Atlanta, Symbol Of The New American Poverty

The recession of 2008 created a new population of poor in the U.S., concentrated in the outskirts of once thriving urban areas. In Atlanta, poverty has risen by 122%.

A homeless shelter in Atlanta
A homeless shelter in Atlanta
Stéphane Bussard

ATLANTAIn Gwinnett County, just 20 minutes outside of Atlanta, the small town of Norcross proudly displays comfortable homes that suggest economic comfort and success. But close to the center of town, a railway track separates two worlds. On one side are multinational companies and their well-paid employees. On the other are those who fight every day to eat and keep a roof above their heads.

The expression “wrong side of the tracks” seems more than appropriate.

In the November darkness, dozens of people are waiting for the doors to open at the Norcross Cooperative Ministry Greg Ellis Center, a non-profit organization offering assistance to the poor.

Falisha Lucas, who bears a tattoo on her neck, was just released from jail, where she was held for 10 days. That’s all she’ll say about it. “Because of my criminal record, I can’t find a job,” she says. “It’s as if I were the worst person in the world. I’ve made mistakes, but they have to give me a chance.”

The 34-year-old African-American was born on Chicago’s South Side and is now alone with her two children, ages 17 and 15. After a quarrel with her landlord, she was left homeless. So she has come to ask for emergency assistance. Although she lives beneath the poverty line, she keeps faith. “These difficult times make me stronger. Not like rich people. I know the survival techniques.”

In the Greg Ellis Center offices, where a sculpture titled “Que pasa?” hangs from the wall, several volunteers are dealing with the most urgent cases. Shirley Cabe is juggling cases. A family has just arrived. Because none of their beds are available, the center’s director makes an emergency call to different hotels, using vouchers given as donations.

“There are many single mothers,” Cabe says. “They have suffered domestic violence or lost their homes. Most residents don’t have health insurance. Proof that their situations are unstable? In a nearby elementary school, 90% of the pupils benefit from a free meal program.”

Atlanta is symbolic

All of the U.S. is affected. Atlanta’s metropolitan area alone has seen its number of poor — defined by an income of $11,000 per year for an individual or $23,000 for a family of four — rise by 122% between 2000 and 2010, becoming the semi-urban area with the country’s highest poverty rate.

In one decade, poverty has increased by 5.9% in the suburbs and only by 1.7% in town, evidence that cities are gaining strength while outlying areas suffer. Midtown Atlanta is now a place for “hipsters.” At the same time, if Georgia’s population has grown by 1.48% between 2009 and 2011, its number of homeless has risen by 6.2%. One in four children in Georgia (28.8%) live in a household threatened by lack of food. In New York, half a million children are undernourished.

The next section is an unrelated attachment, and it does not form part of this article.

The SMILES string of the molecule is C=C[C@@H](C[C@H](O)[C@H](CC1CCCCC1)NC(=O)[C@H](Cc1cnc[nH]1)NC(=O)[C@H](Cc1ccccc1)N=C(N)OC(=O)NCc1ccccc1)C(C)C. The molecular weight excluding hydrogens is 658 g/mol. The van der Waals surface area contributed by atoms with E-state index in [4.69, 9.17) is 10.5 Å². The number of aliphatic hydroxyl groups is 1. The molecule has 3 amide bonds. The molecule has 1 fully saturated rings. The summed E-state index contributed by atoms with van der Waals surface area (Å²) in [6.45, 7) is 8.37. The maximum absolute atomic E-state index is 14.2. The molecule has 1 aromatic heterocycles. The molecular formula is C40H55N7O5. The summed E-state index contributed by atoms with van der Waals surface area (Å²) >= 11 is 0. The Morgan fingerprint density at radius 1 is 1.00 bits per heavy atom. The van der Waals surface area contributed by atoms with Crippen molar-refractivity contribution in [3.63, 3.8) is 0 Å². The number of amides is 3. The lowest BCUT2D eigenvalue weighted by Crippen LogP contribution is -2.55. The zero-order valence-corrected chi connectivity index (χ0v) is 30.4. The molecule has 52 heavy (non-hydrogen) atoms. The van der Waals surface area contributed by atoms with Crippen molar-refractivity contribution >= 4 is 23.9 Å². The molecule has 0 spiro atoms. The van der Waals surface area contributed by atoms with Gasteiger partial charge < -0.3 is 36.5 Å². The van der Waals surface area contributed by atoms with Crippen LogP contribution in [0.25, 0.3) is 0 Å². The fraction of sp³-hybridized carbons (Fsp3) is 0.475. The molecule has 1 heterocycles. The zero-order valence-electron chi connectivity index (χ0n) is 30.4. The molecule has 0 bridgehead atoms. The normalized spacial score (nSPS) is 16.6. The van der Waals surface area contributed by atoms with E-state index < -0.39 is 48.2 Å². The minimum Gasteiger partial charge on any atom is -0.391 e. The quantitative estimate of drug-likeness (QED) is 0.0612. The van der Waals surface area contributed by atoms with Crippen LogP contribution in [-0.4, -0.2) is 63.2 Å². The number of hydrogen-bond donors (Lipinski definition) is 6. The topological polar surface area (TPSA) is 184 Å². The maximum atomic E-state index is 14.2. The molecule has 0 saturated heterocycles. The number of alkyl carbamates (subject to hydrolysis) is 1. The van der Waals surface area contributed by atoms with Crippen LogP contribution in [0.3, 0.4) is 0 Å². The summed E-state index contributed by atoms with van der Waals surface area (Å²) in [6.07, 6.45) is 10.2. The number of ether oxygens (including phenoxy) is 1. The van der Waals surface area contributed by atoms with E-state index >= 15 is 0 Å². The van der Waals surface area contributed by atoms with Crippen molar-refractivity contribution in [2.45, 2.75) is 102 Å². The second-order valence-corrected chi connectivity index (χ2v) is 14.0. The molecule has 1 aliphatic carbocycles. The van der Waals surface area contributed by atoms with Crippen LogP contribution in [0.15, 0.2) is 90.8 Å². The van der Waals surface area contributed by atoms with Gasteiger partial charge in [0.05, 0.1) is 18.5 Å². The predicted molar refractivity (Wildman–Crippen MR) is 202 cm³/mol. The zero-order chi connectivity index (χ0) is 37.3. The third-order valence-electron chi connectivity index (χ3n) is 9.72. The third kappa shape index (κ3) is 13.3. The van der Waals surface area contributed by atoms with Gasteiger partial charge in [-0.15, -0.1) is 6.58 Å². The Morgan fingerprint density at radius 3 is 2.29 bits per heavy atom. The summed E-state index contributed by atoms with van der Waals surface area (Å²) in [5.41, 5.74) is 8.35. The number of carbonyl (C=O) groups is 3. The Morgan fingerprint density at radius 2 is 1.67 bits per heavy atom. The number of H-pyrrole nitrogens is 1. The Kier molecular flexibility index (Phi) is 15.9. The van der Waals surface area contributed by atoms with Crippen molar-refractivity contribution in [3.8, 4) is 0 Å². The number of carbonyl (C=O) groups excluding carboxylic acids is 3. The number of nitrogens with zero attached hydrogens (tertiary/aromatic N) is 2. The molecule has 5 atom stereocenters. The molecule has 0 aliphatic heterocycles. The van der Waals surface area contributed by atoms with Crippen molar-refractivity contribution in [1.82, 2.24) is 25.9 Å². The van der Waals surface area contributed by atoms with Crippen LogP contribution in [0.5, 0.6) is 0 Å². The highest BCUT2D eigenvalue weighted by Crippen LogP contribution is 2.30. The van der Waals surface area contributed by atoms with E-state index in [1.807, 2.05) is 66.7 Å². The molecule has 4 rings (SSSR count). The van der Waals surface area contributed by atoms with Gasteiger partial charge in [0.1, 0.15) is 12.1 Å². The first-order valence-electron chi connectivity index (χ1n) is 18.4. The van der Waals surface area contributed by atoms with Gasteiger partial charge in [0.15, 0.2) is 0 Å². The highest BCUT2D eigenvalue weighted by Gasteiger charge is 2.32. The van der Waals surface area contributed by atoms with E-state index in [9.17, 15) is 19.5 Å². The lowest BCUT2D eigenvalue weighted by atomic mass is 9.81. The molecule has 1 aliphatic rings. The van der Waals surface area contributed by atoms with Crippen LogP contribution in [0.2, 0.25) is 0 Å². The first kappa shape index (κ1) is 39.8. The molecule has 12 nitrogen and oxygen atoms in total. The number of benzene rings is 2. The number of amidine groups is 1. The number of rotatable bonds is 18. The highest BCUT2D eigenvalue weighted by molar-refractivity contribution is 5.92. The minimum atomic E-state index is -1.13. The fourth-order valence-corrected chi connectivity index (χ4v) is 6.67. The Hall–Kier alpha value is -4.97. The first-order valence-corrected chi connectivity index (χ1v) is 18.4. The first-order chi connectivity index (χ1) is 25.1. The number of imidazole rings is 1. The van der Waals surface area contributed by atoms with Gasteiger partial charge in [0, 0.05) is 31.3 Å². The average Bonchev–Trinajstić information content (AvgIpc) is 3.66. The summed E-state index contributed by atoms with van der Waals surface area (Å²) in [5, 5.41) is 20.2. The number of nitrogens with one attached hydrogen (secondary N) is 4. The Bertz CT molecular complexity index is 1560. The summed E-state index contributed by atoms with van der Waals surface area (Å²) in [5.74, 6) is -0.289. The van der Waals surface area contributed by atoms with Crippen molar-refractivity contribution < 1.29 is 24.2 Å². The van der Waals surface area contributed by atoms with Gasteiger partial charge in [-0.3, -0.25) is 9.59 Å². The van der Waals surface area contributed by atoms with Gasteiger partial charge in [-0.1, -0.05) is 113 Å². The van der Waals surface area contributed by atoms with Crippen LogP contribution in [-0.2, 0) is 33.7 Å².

Mark Rank, professor at Washington University in St. Louis, says that than 40% of Americans between ages 25 and 60 live in poverty for at least one year during their life. “Even though poverty is still highly stigmatized, it has become a common occurrence,” the professor says. “Our poverty rate is almost twice the European rate.”

There are many interlocked reasons for this. Job loss, health problems and no medical coverage, seizure of property and, most of all, low wages. Tom Merkel, director of Impact Group, one of the hundreds of non-profit organizations fighting poverty in Gwinnett County, cautions against clichés. A former senior mortgage director at General Electric, he says the typical profile of a homeless person for a long time was a 40-something man with alcohol, drug or mental health problems.

Children are hardest hit

“It’s changed,” he says. “The homeless have become mostly young single mothers — who are often domestic abuse victims — with several children, sometimes from different fathers. The average age of the homeless here is 6 years old.”

Though he is not a partisan, Merkel doesn’t believe benefits should be granted without recipients offering something in return. “We aim to make our ‘customers’ aware of their responsibilities,” he says. When people seek help from his organization, they must have a job or be looking for one and agree to a strict plan of living, including giving back 10% of their earnings and taking a course on how to manage their finances.

About 20% of Impact Group’s budget is financed by the government, and the other 80% comes from private donations. It delivers surprising results. “Ninety percent of our customers emerge from poverty,” Merkel says. Some behaviors do, however, surprise him. “Some of the people who come here lost their job, even though they were making $600,000 per year. They didn’t save anything and are now deep in debt. Because they paid taxes for a long time, they think the government should help them.”

The great challenge, Merkel says, is to make people aware of their responsibilities. “But our society has changed a lot. People want everything straight away. The United States wasn’t built on such principles.”

Kiara Tate, a 15-year-old student at the local Norcross High School, has never had the privilege to live comfortably. At a nearby Burger King, she puts the world to rights with her friends Tamia Banks and Tebrianne Jones. When she was seven, she spent two months in a homeless shelter.

“It was tough. We sometimes had to get up at 4 a.m.,” she recalls. She explains how jobless people in Norcross are called “Js”, for junkies. But she welcomes efforts by President Barack Obama to help the middle class. “He comes from there, and he knows what he’s talking about. When Mitt Romney talks about middle class, what does he know? We are right at the bottom.” Tamia, fired up, adds: “For him, we’re just scum.”

U.S. gets by on a culture of philanthropy

In Sandy Springs, the wealthy suburb of northeast Atlanta with 100,000 inhabitants, two elderly white women — Anne Morgan, 92, and Barbara Gretts, 82 — embody the monied middle class. They have come to make a donation to the Community Assistance Center (CAC) for the first time.

“I have been blessed,” Gretts says. “God has been generous with us. It’s time to share.” Nearby, Linda, a volunteer, is arriving with a bus full of elderly people who have been particularly hard hit by poverty. They will receive supplies for the rest of the month.

CAC director Tamara Carrera empathizes with the 800 families her organization serves and is particularly critical of the American economy. The federal minimum wage of $7.25 is not enough, she says. “It has to be between $16 and $20 to be able to live here. That’s why people have two or three different jobs. Some families, where parents and children already live in cramped conditions, end up being forced to rent a room.”